Is there a viable market to keep people from chopping down their own trees? The question is the type that could provide endless fodder for proponents and detractors of the idea that nature provides goods and services that can be traded efficiently and systematically—so-called payments for ecosystem services.
Forests store 80 percent of the planet’s above-ground carbon. Cutting down trees in tropical countries, usually to turn them into charcoal or to make way for agriculture, accounts for a big chunk of carbon emissions. So if you’re worried about these emissions and inclined toward market-based strategies, an appealing solution would seem straightforward: Pay people in the tropics to leave their trees standing.
A new study carried out in western Uganda suggests that this strategy might be gaining some purchase. Research published last week in the journal Science found that paying participants 70,000 Ugandan shillings (roughly $28) per hectare (about 2.5 acres) of forest left standing on their land each year reduced the rate of deforestation to less than half that of control groups.
The two-year experiment was essentially an environmental version of a conditional cash transfer, a type of program popular in development circles that pays participants for delivering upon a certain promised behavior. (These conditional-payment programs took off in Brazil and Mexico in the early 2000s, with government programs that paid mothers to make sure their children attended school or went to preventative medical check ups.) The Uganda experiment garnered attention partly because the researchers employed another approach now popular in development economics: a randomized controlled trial.
The study included 121 villages, with 60 of them randomly selected as the controls, where villagers did not have the option to participate in the payment program. From 2011-13, tree cover decreased by 9.1 percent in those control villages. By contrast, in the villages where landowners had the option to receive the payment, tree cover shrunk by just 4.2 percent—despite the fact that only about one in three forest owners enrolled in the program.
The average forested landholding of enrollees was 2 hectares, so the typical participant earned about $56 a year for compliance, equal to 5 percent of their average household income. The annual payment for intact tree cover seems to have encouraged participants to cut down fewer trees to sell as timber, make charcoal, or use for some other purpose. Or put another way, the payment increased the marginal value of leaving a hectare of timber standing.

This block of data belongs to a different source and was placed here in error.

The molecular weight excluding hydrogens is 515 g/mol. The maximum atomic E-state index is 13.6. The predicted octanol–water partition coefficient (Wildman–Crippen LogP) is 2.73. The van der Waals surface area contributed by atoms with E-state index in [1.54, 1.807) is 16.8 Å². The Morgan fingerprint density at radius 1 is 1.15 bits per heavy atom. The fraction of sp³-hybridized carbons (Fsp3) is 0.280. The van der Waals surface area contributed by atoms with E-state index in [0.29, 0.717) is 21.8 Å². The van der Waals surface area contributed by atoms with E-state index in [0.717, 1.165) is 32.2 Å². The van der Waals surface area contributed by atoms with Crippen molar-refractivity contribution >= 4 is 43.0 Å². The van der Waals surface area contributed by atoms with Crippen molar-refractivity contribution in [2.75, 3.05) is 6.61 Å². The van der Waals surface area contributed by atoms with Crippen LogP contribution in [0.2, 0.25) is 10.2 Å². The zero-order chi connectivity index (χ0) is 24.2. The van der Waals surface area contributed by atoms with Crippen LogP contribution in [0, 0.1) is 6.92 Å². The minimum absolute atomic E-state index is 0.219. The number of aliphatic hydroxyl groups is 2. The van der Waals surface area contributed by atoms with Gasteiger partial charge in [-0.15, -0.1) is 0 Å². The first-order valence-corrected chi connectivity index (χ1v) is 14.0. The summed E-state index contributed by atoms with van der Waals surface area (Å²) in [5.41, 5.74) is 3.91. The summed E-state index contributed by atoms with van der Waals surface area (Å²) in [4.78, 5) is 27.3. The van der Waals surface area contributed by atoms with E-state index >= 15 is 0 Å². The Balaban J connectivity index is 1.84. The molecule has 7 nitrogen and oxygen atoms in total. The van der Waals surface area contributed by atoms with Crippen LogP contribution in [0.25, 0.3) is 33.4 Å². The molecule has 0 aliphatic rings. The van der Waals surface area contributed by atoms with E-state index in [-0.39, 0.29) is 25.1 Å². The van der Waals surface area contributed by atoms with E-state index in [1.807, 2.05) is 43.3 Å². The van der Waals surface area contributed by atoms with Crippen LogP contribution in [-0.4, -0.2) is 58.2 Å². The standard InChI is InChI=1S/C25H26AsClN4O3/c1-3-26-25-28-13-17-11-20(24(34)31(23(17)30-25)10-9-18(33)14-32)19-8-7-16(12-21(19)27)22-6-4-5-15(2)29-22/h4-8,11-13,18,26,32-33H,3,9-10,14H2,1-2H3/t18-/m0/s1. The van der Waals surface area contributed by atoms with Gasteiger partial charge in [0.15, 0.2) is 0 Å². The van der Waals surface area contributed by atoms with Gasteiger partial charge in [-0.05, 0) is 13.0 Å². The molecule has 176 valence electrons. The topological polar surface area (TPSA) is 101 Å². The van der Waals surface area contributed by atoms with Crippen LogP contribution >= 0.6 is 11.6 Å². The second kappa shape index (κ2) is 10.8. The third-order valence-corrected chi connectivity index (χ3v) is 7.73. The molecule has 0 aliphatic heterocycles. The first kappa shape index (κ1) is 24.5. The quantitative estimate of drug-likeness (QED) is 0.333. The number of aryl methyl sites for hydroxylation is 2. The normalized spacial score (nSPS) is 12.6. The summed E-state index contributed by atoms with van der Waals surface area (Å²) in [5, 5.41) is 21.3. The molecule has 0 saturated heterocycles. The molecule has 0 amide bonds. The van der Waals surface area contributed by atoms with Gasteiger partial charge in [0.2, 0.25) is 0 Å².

When it comes to valuing ecosystem services, environmental economist David Simpson has noted that many ecologists and other non-economists have often overlooked a salient fact: “Nature may provide services of immense value to humanity in total, but marginal values are what matter. And in the case of many ecosystem services, marginal benefits are likely to be low.” The results from the Uganda experiment suggest that most participating villagers deemed the marginal benefits of intact forest to be at least more valuable than timber products or cleared land would have been. The study reports that 159 of the 180 enrollees conserved their forests and therefore qualified for the payment.
The program was funded by a U.N. grant to the Ugandan government and implemented by the Chimpanzee Sanctuary and Wildlife Conservation Trust, a local conservation NGO. (Ugandan forests not only sequester carbon but also provide habitat for endangered chimpanzees, a draw for the country’s tourism industry.) Monitors employed by the NGO spot-checked landowners’ forests for felled trees, and the researchers used high-resolution satellite imagery to gauge deforestation within a radius that included not only entire treatment villages but also areas beyond village boundaries. That way, the study attempted to account for the possibility that participating villagers could pocket the money while simply harvesting trees elsewhere, whether on non-participating neighbors’ farms or village outskirts.
The Uganda experiment is just one data point, but it could have wider implications. Concern over tropical deforestation has led governments to create various programs whereby rich countries pay poor ones to leave trees standing. The signature U.N. program, known as REDD+, aims to create “a financial value for the carbon stored in forests by offering incentives for developing countries to reduce emissions from forested lands” through the promise of “results-based payments for results-based actions.” But where property rights are not formalized, secured, or recognized by national governments, creating a market mechanism for forest carbon could do more harm than good. Bestowing new value upon intact timber creates incentives to strip people of customary land-use rights in forests, and it’s little surprise that these sorts of top-down, bureaucratic programs are also open to capture by national politicians, local elites, or both.
In western Uganda, the recent initiative had the benefit of being much smaller and cleaner—it involved a few hundred private landowners who control their land and the trees on it. Before the program, those standing trees had little or no market value to villagers—they had to get out an ax or machete to realize any payoff from them. The payment system offered landowners a way to put money in their pockets by leaving their forests standing. Questions may remain about how scalable such an initiative can be, but it underscores a key lesson about how to align conservation incentives with people halfway around the world: if you want it, buy it.